Applying to Oxford or Cambridge is a pretty big deal. You need to make sure you know the process. Getting into either of these universities will be life-changing.

Oxbridge Admissions HAT guide

For Cambridge, applicants are required to submit a Supplementary Application Questionnaire (SAQ). This is needed in addition to the Ucas form,  to provide a complete picture of themselves as an applicant.

Cambridge applicants will also take subject-specific tests, either prior to or at their interview. Bmat and Ucat exams are sat prior to interviews.

Specific Oxbridge Entry Tests

  • Law at Cambridge, most colleges will require you to take the Cambridge Law Test
  • All medical and veterinary students will be expected to sit the BMAT test (a test of scientific aptitude) before being offered a place in their chosen course
  • If you’re studying a course that’s more mathematical or scientific in nature, then your college may require you to sit the Thinking Skills Assessment
  • The Law National Aptitude Test (LNAT) is essentially an aptitude test that shows universities if you’re suitable to study law

For Oxford applicants, the majority of tests required are more subject-specific. Most subjects will require students to sit a written test that demonstrates that they have an aptitude for the subject area.

Oxford doesn’t have an SAQ, but it does require applicants for most courses to take a test as part of the application process.

Both universities ask some applicants to submit examples of written coursework as part of the application.

Your personal statement is likely to be used as a guide to what to ask you at the interview.  Therefore, make sure you’re able to talk confidently about anything you include.

Interviews at Cambridge normally take place in one college. Often on a single day. Oxford applicants will usually stay for at least a couple of days and may be interviewed at multiple colleges.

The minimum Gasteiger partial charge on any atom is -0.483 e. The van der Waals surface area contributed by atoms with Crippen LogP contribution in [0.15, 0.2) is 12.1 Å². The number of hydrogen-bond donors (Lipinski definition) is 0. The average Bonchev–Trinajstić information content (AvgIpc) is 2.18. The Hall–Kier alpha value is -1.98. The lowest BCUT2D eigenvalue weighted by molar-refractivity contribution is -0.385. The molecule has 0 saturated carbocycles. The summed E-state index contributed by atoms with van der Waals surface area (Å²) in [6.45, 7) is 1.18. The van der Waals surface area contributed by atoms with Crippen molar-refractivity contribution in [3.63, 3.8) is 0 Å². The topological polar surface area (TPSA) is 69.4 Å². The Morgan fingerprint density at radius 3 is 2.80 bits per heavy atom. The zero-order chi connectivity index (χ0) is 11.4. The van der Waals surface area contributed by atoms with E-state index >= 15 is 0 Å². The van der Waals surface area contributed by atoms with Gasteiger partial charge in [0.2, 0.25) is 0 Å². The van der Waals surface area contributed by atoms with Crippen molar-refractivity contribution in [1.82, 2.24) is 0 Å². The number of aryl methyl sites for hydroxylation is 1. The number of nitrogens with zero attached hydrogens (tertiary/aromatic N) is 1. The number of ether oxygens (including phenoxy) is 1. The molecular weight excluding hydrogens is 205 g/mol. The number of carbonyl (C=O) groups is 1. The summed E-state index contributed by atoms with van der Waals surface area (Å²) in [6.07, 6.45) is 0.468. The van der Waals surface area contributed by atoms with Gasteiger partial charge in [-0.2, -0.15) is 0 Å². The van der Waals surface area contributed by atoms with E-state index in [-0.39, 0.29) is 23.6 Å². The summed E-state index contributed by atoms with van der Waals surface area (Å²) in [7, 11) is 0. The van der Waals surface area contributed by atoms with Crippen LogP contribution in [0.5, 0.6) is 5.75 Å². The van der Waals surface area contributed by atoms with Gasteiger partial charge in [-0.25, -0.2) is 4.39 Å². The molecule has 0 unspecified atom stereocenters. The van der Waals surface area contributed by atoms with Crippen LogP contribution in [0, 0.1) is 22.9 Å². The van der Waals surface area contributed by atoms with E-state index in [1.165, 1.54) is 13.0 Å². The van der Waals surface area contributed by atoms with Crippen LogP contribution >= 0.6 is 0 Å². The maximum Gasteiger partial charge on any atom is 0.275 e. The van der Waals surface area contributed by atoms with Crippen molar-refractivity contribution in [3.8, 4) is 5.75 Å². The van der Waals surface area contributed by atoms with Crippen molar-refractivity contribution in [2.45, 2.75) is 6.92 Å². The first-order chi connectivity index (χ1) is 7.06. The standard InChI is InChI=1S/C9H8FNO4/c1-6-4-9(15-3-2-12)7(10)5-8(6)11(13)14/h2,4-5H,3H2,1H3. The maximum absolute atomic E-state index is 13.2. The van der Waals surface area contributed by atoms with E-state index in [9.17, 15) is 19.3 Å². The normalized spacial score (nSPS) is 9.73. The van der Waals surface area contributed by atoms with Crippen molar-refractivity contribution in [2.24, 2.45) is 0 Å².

If you can’t decide on a college, you can make an open application. A computer program will allocate your application to a college for you. Once allocated, your application is treated exactly like any other.

Oxbridge 2023- HAT admissions test papers

We hope you find our Oxbridge 2022 – HAT Admissions test info useful.

Our 2023 HAT Admissions test guide

How to get a High HAT score? 

There is no particular syllabus that a student can pick up and start working on. It is based on all the historical knowledge that the student has acquired to date. The key skills that are required in this process are insight imagination and that need to be understood by the tone of the audience and what is being left unsaid.

School Entrance Tests has its own YouTube practice test videos channel. For example, our Thinking Skills Assessment YouTube video below:

Best HAT practice

  • The HAT questions that will come will be based on situations that the students might have encountered in the past in history lessons and articles.

A general idea of human history and specifically about political history will come in handy in this kind of examination.

The intention of answering questions and tackling issues will come naturally.

Using past HAT papers and practicing accordingly will be one of the best ways for coming up with better answers.

Oxbridge HAT admissions advice

Materials to Practice for the 2022 HAT exam 

For the 2022 HAT examination, the students can practice from all the past papers from 2020, 2021 and even before 2020.

Furthermore, there are many mock papers available on websites that will allow the students to practice better.

How to score high HAT marks

The main task for scoring good marks is not always to have a good knowledge of history.

Rather, students should be reading the document that will be provided in the examination and draw some of its features.

For example, if a student is provided a document highlighting the Mughal Empire, then he or she might not have any knowledge about that period in history.

What they will need to do is understand and summarize what the document is stating in their head and point out some salient features, advantages, what could have been done better, and kind of instances to raise the bar.

What is the HAT admissions test? 

The HAT:

  • Has only one section called the source analysis section.
  • Stands for History Assessment Tests.
  • Is a 1-hour examination.
  • Assesses basic historical knowledge.

Tips for Scoring Better in the HAT Admissions test 

  • The HAT assesses students’ history knowledge. For example, how well they were able to interpret historical sources.
  • Most of the time, the sources are very obscure. So, it’s important that students read them multiple times to build an idea of what the author is trying to say there.
  • Some HAT questions are quite complex. It’s therefore vital to reading each HAT question multiple times.
  • Start your HAT preparation as early as possible.
  • Practice mock questions to build your HAT question knowledge about what HAT questions tend to look like.

Other Oxbridge entrance 2024 test practice resources

Oxbridge 2024 admissions